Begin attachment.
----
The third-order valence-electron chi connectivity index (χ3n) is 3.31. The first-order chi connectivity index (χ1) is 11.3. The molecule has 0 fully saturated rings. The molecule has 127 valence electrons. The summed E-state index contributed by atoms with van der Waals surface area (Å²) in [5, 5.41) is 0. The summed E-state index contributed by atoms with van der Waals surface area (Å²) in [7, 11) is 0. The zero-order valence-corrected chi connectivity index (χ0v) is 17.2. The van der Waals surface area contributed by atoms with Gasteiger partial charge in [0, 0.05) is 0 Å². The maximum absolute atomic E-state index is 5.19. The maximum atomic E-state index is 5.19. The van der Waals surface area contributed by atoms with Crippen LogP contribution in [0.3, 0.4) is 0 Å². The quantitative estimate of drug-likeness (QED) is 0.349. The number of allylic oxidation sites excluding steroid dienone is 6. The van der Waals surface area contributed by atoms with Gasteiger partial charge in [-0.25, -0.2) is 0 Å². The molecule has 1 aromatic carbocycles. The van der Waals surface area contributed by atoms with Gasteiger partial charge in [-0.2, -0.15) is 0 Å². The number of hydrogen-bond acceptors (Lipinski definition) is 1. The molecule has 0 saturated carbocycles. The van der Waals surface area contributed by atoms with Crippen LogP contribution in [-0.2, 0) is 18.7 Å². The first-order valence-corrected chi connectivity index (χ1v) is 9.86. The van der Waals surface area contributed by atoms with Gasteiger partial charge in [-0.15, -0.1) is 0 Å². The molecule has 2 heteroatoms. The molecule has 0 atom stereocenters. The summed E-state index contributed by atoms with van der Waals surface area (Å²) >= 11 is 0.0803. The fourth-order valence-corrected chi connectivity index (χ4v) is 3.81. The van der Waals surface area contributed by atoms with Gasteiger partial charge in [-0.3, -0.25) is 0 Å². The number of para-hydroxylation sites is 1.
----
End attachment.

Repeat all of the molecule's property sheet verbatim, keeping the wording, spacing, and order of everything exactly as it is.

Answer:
The third-order valence-electron chi connectivity index (χ3n) is 3.31. The first-order chi connectivity index (χ1) is 11.3. The molecule has 0 fully saturated rings. The molecule has 127 valence electrons. The summed E-state index contributed by atoms with van der Waals surface area (Å²) in [5, 5.41) is 0. The summed E-state index contributed by atoms with van der Waals surface area (Å²) in [7, 11) is 0. The zero-order valence-corrected chi connectivity index (χ0v) is 17.2. The van der Waals surface area contributed by atoms with Gasteiger partial charge in [0, 0.05) is 0 Å². The maximum absolute atomic E-state index is 5.19. The maximum atomic E-state index is 5.19. The van der Waals surface area contributed by atoms with Crippen LogP contribution in [0.3, 0.4) is 0 Å². The quantitative estimate of drug-likeness (QED) is 0.349. The number of allylic oxidation sites excluding steroid dienone is 6. The van der Waals surface area contributed by atoms with Gasteiger partial charge in [-0.25, -0.2) is 0 Å². The molecule has 1 aromatic carbocycles. The van der Waals surface area contributed by atoms with Gasteiger partial charge in [-0.2, -0.15) is 0 Å². The number of hydrogen-bond acceptors (Lipinski definition) is 1. The molecule has 0 saturated carbocycles. The van der Waals surface area contributed by atoms with Crippen LogP contribution in [-0.2, 0) is 18.7 Å². The first-order valence-corrected chi connectivity index (χ1v) is 9.86. The van der Waals surface area contributed by atoms with Gasteiger partial charge in [-0.15, -0.1) is 0 Å². The molecule has 2 heteroatoms. The molecule has 0 atom stereocenters. The summed E-state index contributed by atoms with van der Waals surface area (Å²) >= 11 is 0.0803. The fourth-order valence-corrected chi connectivity index (χ4v) is 3.81. The van der Waals surface area contributed by atoms with Gasteiger partial charge in [-0.3, -0.25) is 0 Å². The number of para-hydroxylation sites is 1.